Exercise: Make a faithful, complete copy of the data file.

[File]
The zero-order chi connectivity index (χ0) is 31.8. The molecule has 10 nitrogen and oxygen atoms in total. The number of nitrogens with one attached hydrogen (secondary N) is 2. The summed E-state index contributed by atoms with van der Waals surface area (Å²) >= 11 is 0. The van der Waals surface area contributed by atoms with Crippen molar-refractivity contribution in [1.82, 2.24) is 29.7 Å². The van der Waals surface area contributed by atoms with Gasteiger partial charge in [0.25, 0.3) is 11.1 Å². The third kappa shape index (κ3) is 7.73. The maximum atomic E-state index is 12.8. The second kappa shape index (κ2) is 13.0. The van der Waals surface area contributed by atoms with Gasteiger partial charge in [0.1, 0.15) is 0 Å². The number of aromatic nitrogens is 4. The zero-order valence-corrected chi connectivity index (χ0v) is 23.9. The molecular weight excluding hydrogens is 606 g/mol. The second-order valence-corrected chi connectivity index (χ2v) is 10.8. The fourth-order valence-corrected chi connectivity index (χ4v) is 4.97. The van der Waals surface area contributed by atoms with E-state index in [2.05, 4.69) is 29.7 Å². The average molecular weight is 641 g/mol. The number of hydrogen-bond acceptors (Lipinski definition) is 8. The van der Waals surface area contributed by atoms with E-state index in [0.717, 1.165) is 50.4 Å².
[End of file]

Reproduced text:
The zero-order chi connectivity index (χ0) is 31.8. The molecule has 10 nitrogen and oxygen atoms in total. The number of nitrogens with one attached hydrogen (secondary N) is 2. The summed E-state index contributed by atoms with van der Waals surface area (Å²) >= 11 is 0. The van der Waals surface area contributed by atoms with Crippen molar-refractivity contribution in [1.82, 2.24) is 29.7 Å². The van der Waals surface area contributed by atoms with Gasteiger partial charge in [0.25, 0.3) is 11.1 Å². The third kappa shape index (κ3) is 7.73. The maximum atomic E-state index is 12.8. The second kappa shape index (κ2) is 13.0. The van der Waals surface area contributed by atoms with Gasteiger partial charge in [0.1, 0.15) is 0 Å². The number of aromatic nitrogens is 4. The zero-order valence-corrected chi connectivity index (χ0v) is 23.9. The molecular weight excluding hydrogens is 606 g/mol. The second-order valence-corrected chi connectivity index (χ2v) is 10.8. The fourth-order valence-corrected chi connectivity index (χ4v) is 4.97. The van der Waals surface area contributed by atoms with E-state index in [2.05, 4.69) is 29.7 Å². The average molecular weight is 641 g/mol. The number of hydrogen-bond acceptors (Lipinski definition) is 8. The van der Waals surface area contributed by atoms with E-state index in [0.717, 1.165) is 50.4 Å².